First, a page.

Cartoonists around the world rallied Thursday behind fellow artists killed in a terror attack in Paris because of their satirical drawings mocking Islam’s Prophet Muhammad.
"It’s time for the west to wake up to this kind of thing and stop appeasing radical Islam.”
The late-morning attack Wednesday at the newsroom of weekly magazine Charlie Hebdo struck hard at the close-knit international community of journalists whose provocative pictures are aimed at challenging society, culture and politics. Four cartoonists who worked regularly at the Paris publication were among the 12 slaughtered, apparently because the magazine had published images of Muhammad in defiance of Islamic teaching. But cartoonists pointed out that Charlie Hebdo’s mission was pushing boundaries and exposing hypocrisy, and the publication ran images deemed offensive by Christians and Jews, as well.
“We all feel very badly for the cartoonists over there,” said syndicated political cartoonist Antonio Branco. “I think there’s been a climate set up in the West that has facilitated this kind of behavior – with the politically correct climate set up by our leaders. It’s time for the West to wake up to this kind of thing and stop appeasing radical Islam.”
Cartoonists, including Branco, fought back in the only way they knew, venting their emotions through their work.
Chilean cartoonist Francisco Olea tweeted that Jan. 7 should be declared “World Day of the Caricaturist,” and posted a drawing of a pencil, a marker, an eraser, a pen cover and a geometric triangle, all aligned so as to imitate the shape of a rifle. Above the illustration, a message called on journalists to "take up arms" to show the pen is mightier than the sword.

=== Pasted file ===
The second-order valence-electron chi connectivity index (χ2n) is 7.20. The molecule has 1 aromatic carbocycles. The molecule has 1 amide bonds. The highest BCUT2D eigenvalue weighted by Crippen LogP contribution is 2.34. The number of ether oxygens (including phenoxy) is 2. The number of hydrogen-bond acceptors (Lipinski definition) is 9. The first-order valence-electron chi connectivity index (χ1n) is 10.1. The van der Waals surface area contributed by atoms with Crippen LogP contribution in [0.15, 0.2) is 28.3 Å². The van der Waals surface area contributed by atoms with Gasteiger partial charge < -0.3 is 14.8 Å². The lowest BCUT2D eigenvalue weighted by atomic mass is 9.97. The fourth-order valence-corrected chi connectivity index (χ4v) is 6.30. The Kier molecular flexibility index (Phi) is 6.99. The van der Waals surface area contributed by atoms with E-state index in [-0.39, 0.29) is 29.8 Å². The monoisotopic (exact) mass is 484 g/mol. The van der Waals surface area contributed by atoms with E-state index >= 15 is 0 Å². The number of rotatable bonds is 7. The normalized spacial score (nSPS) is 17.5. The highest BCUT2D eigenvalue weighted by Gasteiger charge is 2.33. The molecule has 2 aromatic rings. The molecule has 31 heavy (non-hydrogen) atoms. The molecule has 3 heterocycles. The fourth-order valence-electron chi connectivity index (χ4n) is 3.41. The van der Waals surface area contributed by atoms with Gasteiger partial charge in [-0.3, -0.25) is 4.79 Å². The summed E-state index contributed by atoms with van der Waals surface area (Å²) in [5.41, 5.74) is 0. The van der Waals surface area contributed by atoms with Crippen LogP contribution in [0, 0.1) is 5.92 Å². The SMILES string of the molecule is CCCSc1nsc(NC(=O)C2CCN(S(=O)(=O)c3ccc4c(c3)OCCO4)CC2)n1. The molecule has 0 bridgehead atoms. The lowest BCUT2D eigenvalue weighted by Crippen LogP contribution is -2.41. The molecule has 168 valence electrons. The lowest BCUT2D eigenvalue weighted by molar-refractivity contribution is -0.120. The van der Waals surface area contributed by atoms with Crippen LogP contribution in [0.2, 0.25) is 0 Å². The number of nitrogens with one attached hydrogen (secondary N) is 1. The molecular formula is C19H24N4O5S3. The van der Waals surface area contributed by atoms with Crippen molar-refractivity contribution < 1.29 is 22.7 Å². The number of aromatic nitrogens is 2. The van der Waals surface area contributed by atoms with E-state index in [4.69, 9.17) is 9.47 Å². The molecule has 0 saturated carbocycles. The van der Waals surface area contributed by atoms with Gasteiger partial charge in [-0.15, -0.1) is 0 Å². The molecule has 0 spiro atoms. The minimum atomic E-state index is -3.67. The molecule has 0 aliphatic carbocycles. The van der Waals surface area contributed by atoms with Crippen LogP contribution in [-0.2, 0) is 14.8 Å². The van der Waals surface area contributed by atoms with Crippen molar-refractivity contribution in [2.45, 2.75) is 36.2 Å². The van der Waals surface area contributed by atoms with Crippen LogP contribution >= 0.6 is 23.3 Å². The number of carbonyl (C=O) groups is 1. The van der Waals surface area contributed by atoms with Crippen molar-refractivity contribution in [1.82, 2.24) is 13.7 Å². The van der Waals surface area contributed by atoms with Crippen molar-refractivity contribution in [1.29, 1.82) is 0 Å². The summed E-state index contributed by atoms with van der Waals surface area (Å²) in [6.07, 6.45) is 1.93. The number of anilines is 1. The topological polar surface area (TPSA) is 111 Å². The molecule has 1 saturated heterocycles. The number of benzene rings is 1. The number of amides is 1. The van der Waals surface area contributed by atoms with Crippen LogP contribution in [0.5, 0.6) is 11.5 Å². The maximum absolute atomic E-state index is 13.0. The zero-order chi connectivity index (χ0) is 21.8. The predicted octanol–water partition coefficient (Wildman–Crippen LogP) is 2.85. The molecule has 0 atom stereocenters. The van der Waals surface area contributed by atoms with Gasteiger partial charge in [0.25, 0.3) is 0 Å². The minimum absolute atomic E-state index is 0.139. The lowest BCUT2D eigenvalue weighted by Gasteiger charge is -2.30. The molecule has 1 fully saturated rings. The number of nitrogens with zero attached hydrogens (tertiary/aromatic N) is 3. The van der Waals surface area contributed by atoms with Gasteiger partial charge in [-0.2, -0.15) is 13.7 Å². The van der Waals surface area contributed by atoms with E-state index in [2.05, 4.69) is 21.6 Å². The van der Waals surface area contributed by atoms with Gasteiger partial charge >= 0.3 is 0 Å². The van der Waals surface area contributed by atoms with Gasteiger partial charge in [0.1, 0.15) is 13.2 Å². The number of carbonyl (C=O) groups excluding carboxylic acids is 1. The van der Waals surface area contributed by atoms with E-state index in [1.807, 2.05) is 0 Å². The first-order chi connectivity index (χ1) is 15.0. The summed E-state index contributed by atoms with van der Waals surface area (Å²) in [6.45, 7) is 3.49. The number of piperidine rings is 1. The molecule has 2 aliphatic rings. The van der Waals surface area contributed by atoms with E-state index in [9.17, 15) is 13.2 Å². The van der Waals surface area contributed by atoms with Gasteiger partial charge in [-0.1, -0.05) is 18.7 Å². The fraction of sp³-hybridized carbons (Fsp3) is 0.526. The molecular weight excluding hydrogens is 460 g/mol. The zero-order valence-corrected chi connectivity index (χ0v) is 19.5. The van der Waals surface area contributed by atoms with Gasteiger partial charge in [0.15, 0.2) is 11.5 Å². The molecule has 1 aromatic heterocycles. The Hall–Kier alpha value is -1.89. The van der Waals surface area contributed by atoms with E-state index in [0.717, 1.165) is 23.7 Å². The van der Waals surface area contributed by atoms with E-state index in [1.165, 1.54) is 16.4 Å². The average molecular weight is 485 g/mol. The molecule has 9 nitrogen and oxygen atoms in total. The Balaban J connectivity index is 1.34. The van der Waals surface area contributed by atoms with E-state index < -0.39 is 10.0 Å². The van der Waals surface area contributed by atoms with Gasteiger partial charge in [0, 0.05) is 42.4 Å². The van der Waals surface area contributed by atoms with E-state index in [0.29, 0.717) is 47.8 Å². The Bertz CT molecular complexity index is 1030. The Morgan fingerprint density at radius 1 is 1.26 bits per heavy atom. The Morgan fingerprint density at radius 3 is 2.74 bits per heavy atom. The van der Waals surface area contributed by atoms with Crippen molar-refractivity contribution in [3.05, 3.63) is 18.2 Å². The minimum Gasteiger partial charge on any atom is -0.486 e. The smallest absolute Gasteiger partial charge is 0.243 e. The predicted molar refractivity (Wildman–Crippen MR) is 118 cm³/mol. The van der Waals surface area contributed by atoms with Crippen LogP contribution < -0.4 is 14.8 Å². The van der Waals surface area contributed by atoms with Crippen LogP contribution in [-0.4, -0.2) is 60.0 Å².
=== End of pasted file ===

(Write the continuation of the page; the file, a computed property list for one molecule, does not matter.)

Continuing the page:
A cartoon by David Pope at The Canberra Times showed a terrorist wearing a black outfit and carrying a weapon, with the victim he has just killed lying in front of him. The terrorist is saying, "He drew first." In another image, Brazilian cartoonist Carlos Latuff drew two terrorists shooting at the headquarters of Charlie Hebdo. The bullets pass through and strike a mosque on the other side, and the caption reads: "The attack claims another victim."
Washington Post Pulitzer Prize-winning cartoonist Ann Telnaes drew a Statue of Liberty holding up a pen, while carrying in the other hand a copy of Charlie Hebdo. On its cover, a Muslim man is kissing one of the newspaper's cartoonists, followed by the comment "L'Amour Plus Fort Que La Haine" or "Love is Stronger than Hate".
In a statement, the Association of American Editorial Cartoonists noted that Charlie Hebdo’s offices were firebombed in 2011, after it published a cartoon deemed offensive by Muslim extremists. But the publication refused to stop, with top cartoonist Stephane Charbonnier famously telling an interviewer, “I’d rather die on my feet than live on my knees.” Charbonnier, who drew under the name “Charb,” was one of the victims Wednesday.
“Newspapers should not avoid publishing material from the magazine that allegedly incited the incident,” the Association’s statement said. “More freedom of expression and not less demonstrates courage in the face of attacks. Shrinking from a newspaper’s watchdog role only encourages more terror.”
Another organization, the National Cartoonists Society, blasted the killers as “insecure cowards.”
“The National Cartoonist Society condemns the barbaric terrorist attack against Charlie Hebdo, and our hearts go out to the cartoonists, satirists, their families, and all of France,” read the statement. “This was the work of insecure cowards who apparently fear their religion is so weak that it can’t withstand criticism, and who must fear the God they purport to worship isn’t big enough, strong enough, or wise enough to take a joke.”
At least two of the three suspects remained at large Thursday.